Yes, I bought up politics. Sorry if you took offence. These discussions are inherently political because transit and highways and streets are funded by government. The discussion is intertwined. I didn't back-peddle any comments, what I was saying is that I support transit so long as its reasonably priced. I don't support $20 billion here, $10 billion there for transit boondoggles. This is especially true when alternative transit options exist in the tens or hundreds of millions. We're talking about the Wynne-Metrolinx-transit industry wasting tens of billions here, its not a small issue. Ontario is being bankrupted by these projects, and they sold off Hydro One to fund only a small part of it. This is an endless financial disaster for the people of Ontario. So yes, politics is involved.

P.S. the concept of no one driving? Well, in the 1960's the Jetsons had some people convinced we'd all be flying aircraft to work as well. We'll see if that is actually practical. I have no doubt the technology will be there, but we're having problems getting everyone into modern housing and jobs that pay enough. I have my doubts we're going to live in this world of no cars that you envision. Interesting to listen to, however. ;)
Last edited by ConsumerBran on Nov 10th, 2017 6:00 pm, edited 3 times in total.
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ConsumerBran wrote:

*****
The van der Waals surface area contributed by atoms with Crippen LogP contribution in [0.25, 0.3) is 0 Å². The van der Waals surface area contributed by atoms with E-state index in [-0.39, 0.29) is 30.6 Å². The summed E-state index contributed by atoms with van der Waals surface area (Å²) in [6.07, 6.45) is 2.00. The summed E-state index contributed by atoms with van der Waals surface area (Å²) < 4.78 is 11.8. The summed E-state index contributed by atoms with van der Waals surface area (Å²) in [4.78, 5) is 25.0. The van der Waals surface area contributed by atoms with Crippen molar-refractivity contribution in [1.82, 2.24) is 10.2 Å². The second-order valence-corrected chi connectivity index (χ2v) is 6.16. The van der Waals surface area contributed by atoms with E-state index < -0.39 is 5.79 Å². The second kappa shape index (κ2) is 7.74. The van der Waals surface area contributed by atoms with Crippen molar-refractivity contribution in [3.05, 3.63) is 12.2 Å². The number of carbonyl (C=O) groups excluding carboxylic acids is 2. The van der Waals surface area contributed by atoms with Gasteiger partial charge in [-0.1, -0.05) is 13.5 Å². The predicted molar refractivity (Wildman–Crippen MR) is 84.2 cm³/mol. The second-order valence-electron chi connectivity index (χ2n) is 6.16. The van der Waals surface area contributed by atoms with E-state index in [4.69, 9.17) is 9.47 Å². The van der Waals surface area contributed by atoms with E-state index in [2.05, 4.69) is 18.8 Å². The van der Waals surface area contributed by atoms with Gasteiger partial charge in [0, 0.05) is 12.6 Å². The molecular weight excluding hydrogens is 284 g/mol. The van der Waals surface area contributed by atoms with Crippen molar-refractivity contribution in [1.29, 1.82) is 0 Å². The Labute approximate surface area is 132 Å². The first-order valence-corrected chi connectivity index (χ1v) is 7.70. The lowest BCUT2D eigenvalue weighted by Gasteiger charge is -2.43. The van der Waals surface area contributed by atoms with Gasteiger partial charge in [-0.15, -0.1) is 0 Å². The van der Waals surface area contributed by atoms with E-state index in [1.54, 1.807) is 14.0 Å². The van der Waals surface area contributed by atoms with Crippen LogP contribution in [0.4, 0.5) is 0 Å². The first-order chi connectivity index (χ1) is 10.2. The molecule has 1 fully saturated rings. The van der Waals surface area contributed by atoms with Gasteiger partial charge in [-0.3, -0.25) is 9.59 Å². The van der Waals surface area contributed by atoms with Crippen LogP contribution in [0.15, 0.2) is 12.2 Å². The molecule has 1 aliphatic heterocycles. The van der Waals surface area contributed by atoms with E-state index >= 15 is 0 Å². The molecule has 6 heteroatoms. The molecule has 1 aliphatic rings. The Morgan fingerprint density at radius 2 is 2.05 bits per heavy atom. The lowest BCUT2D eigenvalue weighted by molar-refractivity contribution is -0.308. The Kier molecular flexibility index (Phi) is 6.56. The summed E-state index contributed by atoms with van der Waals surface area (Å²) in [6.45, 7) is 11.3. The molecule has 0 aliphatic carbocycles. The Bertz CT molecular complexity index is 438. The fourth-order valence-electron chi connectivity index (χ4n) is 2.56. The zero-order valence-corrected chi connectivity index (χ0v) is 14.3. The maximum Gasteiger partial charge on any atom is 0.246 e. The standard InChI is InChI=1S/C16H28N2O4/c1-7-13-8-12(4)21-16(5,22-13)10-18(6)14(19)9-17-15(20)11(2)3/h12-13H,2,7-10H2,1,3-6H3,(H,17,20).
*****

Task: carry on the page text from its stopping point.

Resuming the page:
Nov 10th, 2017 4:11 pm
Honestly, we should do away with the Green Belt, open up land for development, and build less dense housing communities where people have more space to move around. Decentralize, democratize, and give people room to live a decent life. Few people want to live in intensely dense situations, instead of building another office highrise downtown let's build an office park north of Maple or north in Stoufville. Get people out of each others' armpits. That's part of the solution. We should reclaim the 407, cancel the contract where it was sold off, and turn it into a freeway. Some of the urban planners we have today are stuck in 1850 and don't think people should need to walk more than 1km in any direction for their entire life. Modernity means we like to move around and be connected, we're not in 1850 anymore.

I'm well aware that TTC does an efficient job of getting drunks around at midnight (In my youth I smelled plenty of vomit on the buses from these outstanding people you speak of), but that has nothing to do with anything really. I've never said we should get rid of transit, but we should stop focusing all transportation dollars into transit. Eglinton LRT is going to cost what, $7 billion dollars? It is a fixed line serving a limited corridor within the city. They could have just repaved Eglinton, re-worked and replaced every signal along the route, generated a more sexy look by building vegetation and landscaping, and purchased a series of articulated buses to serve the corridor for a fraction of the cost. Articulated buses could move 50,000-100k riders a day around Eglinton Avenue. They are extremely versatile. Why was there a need to build expensive, fixed route steel wheels on steel rails? No case was ever presented that showed me it was needed or required. But $7 billion plus over-runs later, its being done. Traffic will mostly be unchanged afterwards.